Many of us are bringing home a new pet during this tumultuous time. Whether it’s a foster friend or a forever friend, there are some management strategies that can make this easier on both the new addition as well as the humans of the household. This can be an exciting time. It’s natural for all members of the family to rush in to pet and snuggle the new addition. Other animals want to sniff and meet the newcomer as well. This can be overwhelming for the object of all the attention.
How do you set up your home for a new pet? Imagine a friend bringing their two year old over to your home completely unannounced. The toddler might run around, pull the cat’s tail, eat the lunch you left on the coffee table, and knock over your heirloom vase. If you could plan ahead, you might take steps to prevent those things from happening and prepare some structure for the child. Why then do we fail to extend the same policy to an animal entering a home for the first time? Providing boundaries and structure is essential for safety and speeds the learning process. Instead of a puppy having infinite choices, perhaps we can begin by providing two choices.
- Use baby gates to contain the dog in a manageable area where you can supervise.
- Pick up or move items that might be interesting(shoes), dangerous (your chocolate stash) or breakable.
- Provide safe retreats for other family pets if applicable.
- Set up a routine that helps the new dog learn what to expect.
Consistency is key! Set up a routine and set an alarm so you AND the new addition have a predictable pattern to follow. The amount of time depends on the age. Puppies under four months of age generally need to go out every two hours, sometimes more! If this is not possible for you, make sure the puppy has a safe place to potty inside where you will not be upset. For example, when my heeler cross Whimsy was a puppy, she squatted every 10-30 minutes. I literally could not take my eyes off this puppy. In order to gain some sense of normalcy, I placed a play pen on a hard floor and layered the bottom with towels(puppy pads were fun crinkly and shreddable toys to her) so I could take a break without losing my mind. Every puppy will be different, so pick a potty schedule you CAN adhere to and forgive the puppy for accidents. Like toddlers, they may not have the physical and mental development to hold it.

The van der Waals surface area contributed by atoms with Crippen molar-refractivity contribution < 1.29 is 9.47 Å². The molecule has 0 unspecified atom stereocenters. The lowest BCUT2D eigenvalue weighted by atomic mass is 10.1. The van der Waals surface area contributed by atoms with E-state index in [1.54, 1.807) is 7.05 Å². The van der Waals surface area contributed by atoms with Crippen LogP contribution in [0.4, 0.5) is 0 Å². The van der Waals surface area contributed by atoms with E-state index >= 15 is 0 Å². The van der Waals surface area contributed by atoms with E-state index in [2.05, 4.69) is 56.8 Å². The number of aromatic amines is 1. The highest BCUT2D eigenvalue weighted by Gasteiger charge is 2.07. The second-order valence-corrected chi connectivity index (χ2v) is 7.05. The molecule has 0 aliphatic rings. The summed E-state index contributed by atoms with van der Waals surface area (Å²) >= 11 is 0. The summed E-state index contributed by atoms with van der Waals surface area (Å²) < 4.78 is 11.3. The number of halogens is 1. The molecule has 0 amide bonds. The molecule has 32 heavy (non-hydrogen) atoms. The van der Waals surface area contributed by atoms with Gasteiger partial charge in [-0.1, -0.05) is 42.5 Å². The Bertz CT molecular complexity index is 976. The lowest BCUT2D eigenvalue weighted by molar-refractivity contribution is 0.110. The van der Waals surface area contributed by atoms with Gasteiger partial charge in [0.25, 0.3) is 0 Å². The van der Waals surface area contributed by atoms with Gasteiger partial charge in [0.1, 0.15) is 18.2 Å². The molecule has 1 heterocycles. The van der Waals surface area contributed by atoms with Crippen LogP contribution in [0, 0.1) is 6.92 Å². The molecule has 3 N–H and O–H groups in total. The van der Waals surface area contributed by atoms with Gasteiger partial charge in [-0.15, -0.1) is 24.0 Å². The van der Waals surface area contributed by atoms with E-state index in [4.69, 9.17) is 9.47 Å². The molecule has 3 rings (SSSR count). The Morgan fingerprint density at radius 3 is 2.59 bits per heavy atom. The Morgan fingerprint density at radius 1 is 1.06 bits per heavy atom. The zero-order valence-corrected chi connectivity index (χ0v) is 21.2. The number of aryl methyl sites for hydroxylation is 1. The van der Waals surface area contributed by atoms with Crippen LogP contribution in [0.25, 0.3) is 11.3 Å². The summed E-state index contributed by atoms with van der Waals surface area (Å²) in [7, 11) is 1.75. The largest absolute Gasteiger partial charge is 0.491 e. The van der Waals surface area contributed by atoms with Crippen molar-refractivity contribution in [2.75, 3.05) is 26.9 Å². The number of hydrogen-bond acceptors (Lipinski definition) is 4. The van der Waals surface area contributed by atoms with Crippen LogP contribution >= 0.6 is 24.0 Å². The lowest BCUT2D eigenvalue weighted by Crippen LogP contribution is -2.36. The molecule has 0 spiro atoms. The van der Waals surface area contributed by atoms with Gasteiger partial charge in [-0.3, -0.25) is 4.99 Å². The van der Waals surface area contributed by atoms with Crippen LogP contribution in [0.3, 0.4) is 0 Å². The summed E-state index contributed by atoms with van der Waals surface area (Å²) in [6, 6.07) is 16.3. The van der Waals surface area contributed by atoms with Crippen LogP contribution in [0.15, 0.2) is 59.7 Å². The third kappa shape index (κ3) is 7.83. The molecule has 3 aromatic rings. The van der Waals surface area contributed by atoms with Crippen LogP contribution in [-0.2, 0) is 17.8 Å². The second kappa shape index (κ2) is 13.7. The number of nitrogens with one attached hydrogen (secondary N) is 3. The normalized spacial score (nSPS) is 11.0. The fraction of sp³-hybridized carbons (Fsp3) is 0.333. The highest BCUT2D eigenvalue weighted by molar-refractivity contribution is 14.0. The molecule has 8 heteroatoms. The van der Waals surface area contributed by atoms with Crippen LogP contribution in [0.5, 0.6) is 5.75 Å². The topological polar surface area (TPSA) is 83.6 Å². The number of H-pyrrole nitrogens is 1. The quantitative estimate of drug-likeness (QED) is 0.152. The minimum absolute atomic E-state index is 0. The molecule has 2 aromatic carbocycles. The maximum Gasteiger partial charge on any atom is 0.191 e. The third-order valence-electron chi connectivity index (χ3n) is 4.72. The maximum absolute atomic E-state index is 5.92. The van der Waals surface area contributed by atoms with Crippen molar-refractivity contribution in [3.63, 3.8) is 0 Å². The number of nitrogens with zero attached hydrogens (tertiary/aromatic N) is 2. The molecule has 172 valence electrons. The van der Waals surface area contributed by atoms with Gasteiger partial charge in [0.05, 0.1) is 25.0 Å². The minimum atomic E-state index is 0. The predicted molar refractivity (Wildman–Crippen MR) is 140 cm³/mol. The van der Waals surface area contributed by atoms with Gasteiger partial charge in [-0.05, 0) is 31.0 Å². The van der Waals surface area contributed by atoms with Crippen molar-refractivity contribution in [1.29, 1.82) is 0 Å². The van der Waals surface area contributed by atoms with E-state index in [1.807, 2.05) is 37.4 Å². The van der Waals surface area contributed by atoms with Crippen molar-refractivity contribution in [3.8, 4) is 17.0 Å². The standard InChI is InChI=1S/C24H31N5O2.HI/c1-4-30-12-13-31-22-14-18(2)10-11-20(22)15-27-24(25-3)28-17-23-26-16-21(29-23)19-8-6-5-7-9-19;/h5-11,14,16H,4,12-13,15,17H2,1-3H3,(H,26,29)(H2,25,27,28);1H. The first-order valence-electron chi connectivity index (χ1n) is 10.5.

Adults are much easier. I will recommend starting out with potty breaks every two hours for ample chances to reward your dog for doing the right thing, but once they understand the process you can expand the time to 4-8 hours.
- Set up a schedule with an alarm if necessary(start with two hours. Decrease time if the dog isn’t successful)
- Keep the dog in the room with you so sniffing, squatting or leg lifting behavior can cue you to escort the dog outside
- Reward successful outside potty breaks. Treats or verbal praise are generally sufficient.
- Ignore accidents. Place your new friend outside or out of harms way, clean up the mess, and consider decreasing the time between potty breaks if it was too hard for the dog to hold it)
- Use an Enzymatic Cleaner such as Nature’s Miracle on cloth surfaces. The bacterial enzymes break down the mess so neither you nor your dog can smell it.
- Gradually increase amount of time between potty breaks as appropriate for the dog’s age.
Prevention is easier than retraining! The best advice is to remove enticing objects out of reach of the dog. If a dog has a powerful urge to chew, this may mean using baby gates or leashes to keep the dog in the room with you under direct supervision. If the dog chooses an inappropriate item, choose a dog toy of similar texture and offer to play a game with the dog to make it more fun. Consistent interruption and redirection will teach the dog which choices bring the most reward. Avoid simply taking the object or punishing the dog, as this can teach the dog that allowing you near is bad and teach the dog to guard it. In more playful pups, this can also become a fun game of chase and tug! So exchange and make that exchange a joyful occurrence as you join in the play. Consider different items to offer your pet for chewing.
Introducing Multiple Pets:
Most of us are aware that dogs are territorial in nature. It make it easier for the dog to meet in neutral territory and go for a walk. Have a friend or family member meet you on the street and simply walk side by side chatting. Do not allow the dogs to go nose to nose(keep distance) until they are completely relaxed and the walk is over. If all is well, take them to the yard and drop leashes(leashes make excellent handles if things get tense). If the dogs don’t immediately love each other, they may need time to adjust and it is best to keep them separated in the house. Even if things look promising, keep dogs under supervision. They have no history of trust yet, so it’s easy to become annoyed or concerned with each other.
With other species in the household, you will need to keep the new dog leashed and under supervision until you know how they react. Whether a dog show play behavior or prey behavior, cats and smaller pets need safe spaces to get away from the dog. Cats like a variety of hidey spots both high and low. If the dog shows uncomfortable interest in the other animals, offer a game or an opportunity to earn some treats. Any persistent attention may require a professional evaluation to see if they will be safe together.
For more tips on bringing home a new pet, visit Karen Pryor Academy!